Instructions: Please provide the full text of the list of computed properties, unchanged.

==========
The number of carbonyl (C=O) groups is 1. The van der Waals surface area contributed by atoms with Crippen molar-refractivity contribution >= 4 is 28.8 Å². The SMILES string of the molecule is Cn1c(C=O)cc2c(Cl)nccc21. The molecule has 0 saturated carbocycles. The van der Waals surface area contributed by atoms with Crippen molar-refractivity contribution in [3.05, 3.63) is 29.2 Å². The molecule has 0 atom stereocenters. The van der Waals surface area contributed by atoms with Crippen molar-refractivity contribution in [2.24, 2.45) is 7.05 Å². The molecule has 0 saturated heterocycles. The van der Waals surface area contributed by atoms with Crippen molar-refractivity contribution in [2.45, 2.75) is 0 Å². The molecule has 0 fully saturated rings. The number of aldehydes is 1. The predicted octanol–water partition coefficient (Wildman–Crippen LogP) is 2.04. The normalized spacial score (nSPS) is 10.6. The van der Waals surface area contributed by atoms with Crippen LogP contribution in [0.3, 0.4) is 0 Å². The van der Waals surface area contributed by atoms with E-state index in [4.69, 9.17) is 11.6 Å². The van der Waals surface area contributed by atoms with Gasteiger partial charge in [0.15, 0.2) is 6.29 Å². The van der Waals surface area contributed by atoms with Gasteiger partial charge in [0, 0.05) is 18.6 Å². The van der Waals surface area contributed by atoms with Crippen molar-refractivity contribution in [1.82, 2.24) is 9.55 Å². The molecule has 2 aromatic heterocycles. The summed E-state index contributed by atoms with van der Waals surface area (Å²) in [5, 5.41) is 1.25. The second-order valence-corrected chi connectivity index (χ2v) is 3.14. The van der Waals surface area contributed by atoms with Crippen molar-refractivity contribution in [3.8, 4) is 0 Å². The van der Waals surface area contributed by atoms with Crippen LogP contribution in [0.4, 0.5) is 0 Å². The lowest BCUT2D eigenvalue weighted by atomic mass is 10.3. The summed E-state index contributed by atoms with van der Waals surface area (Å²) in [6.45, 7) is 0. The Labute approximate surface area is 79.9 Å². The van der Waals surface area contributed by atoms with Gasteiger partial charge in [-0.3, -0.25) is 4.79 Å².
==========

The number of carbonyl (C=O) groups is 1. The van der Waals surface area contributed by atoms with Crippen molar-refractivity contribution >= 4 is 28.8 Å². The SMILES string of the molecule is Cn1c(C=O)cc2c(Cl)nccc21. The molecule has 0 saturated carbocycles. The van der Waals surface area contributed by atoms with Crippen molar-refractivity contribution in [3.05, 3.63) is 29.2 Å². The molecule has 0 atom stereocenters. The van der Waals surface area contributed by atoms with Crippen molar-refractivity contribution in [2.24, 2.45) is 7.05 Å². The molecule has 0 saturated heterocycles. The van der Waals surface area contributed by atoms with Crippen molar-refractivity contribution in [2.45, 2.75) is 0 Å². The molecule has 0 fully saturated rings. The number of aldehydes is 1. The predicted octanol–water partition coefficient (Wildman–Crippen LogP) is 2.04. The normalized spacial score (nSPS) is 10.6. The van der Waals surface area contributed by atoms with Crippen LogP contribution in [0.3, 0.4) is 0 Å². The van der Waals surface area contributed by atoms with E-state index in [4.69, 9.17) is 11.6 Å². The van der Waals surface area contributed by atoms with Gasteiger partial charge in [0.15, 0.2) is 6.29 Å². The van der Waals surface area contributed by atoms with Gasteiger partial charge in [0, 0.05) is 18.6 Å². The van der Waals surface area contributed by atoms with Crippen molar-refractivity contribution in [1.82, 2.24) is 9.55 Å². The molecule has 2 aromatic heterocycles. The summed E-state index contributed by atoms with van der Waals surface area (Å²) in [5, 5.41) is 1.25. The second-order valence-corrected chi connectivity index (χ2v) is 3.14. The van der Waals surface area contributed by atoms with Crippen molar-refractivity contribution in [3.8, 4) is 0 Å². The van der Waals surface area contributed by atoms with Crippen LogP contribution in [0.4, 0.5) is 0 Å². The lowest BCUT2D eigenvalue weighted by atomic mass is 10.3. The summed E-state index contributed by atoms with van der Waals surface area (Å²) in [6.45, 7) is 0. The Labute approximate surface area is 79.9 Å². The van der Waals surface area contributed by atoms with Gasteiger partial charge in [-0.3, -0.25) is 4.79 Å².